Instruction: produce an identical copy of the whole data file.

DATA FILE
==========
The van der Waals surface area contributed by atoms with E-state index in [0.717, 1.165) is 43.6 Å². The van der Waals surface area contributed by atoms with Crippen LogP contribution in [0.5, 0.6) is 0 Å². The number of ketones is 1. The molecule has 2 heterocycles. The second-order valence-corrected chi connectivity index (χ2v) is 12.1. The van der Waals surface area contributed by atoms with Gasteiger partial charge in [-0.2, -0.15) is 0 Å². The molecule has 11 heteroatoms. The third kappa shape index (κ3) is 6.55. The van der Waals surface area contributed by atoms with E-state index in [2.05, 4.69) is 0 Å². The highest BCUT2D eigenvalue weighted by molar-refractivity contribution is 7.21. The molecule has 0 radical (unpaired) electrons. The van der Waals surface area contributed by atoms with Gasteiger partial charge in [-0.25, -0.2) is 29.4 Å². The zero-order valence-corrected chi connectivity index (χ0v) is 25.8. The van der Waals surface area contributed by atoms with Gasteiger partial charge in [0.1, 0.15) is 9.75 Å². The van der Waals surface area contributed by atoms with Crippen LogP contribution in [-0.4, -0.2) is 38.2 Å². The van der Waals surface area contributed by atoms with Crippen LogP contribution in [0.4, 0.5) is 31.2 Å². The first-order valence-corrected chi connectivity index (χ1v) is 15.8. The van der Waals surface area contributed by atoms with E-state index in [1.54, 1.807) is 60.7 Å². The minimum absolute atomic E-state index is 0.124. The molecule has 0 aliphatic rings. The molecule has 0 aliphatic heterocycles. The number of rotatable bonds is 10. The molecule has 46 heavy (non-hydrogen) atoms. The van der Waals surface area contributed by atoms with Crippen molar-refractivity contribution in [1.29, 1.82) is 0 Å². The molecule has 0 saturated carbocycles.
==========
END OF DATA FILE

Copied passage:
The van der Waals surface area contributed by atoms with E-state index in [0.717, 1.165) is 43.6 Å². The van der Waals surface area contributed by atoms with Crippen LogP contribution in [0.5, 0.6) is 0 Å². The number of ketones is 1. The molecule has 2 heterocycles. The second-order valence-corrected chi connectivity index (χ2v) is 12.1. The van der Waals surface area contributed by atoms with Gasteiger partial charge in [-0.2, -0.15) is 0 Å². The molecule has 11 heteroatoms. The third kappa shape index (κ3) is 6.55. The van der Waals surface area contributed by atoms with E-state index in [2.05, 4.69) is 0 Å². The highest BCUT2D eigenvalue weighted by molar-refractivity contribution is 7.21. The molecule has 0 radical (unpaired) electrons. The van der Waals surface area contributed by atoms with Gasteiger partial charge in [-0.25, -0.2) is 29.4 Å². The zero-order valence-corrected chi connectivity index (χ0v) is 25.8. The van der Waals surface area contributed by atoms with Gasteiger partial charge in [0.1, 0.15) is 9.75 Å². The van der Waals surface area contributed by atoms with Crippen LogP contribution in [-0.4, -0.2) is 38.2 Å². The van der Waals surface area contributed by atoms with Crippen LogP contribution in [0.4, 0.5) is 31.2 Å². The first-order valence-corrected chi connectivity index (χ1v) is 15.8. The van der Waals surface area contributed by atoms with E-state index in [1.54, 1.807) is 60.7 Å². The minimum absolute atomic E-state index is 0.124. The molecule has 0 aliphatic rings. The molecule has 0 aliphatic heterocycles. The number of rotatable bonds is 10. The molecule has 46 heavy (non-hydrogen) atoms. The van der Waals surface area contributed by atoms with Crippen molar-refractivity contribution in [1.29, 1.82) is 0 Å². The molecule has 0 saturated carbocycles.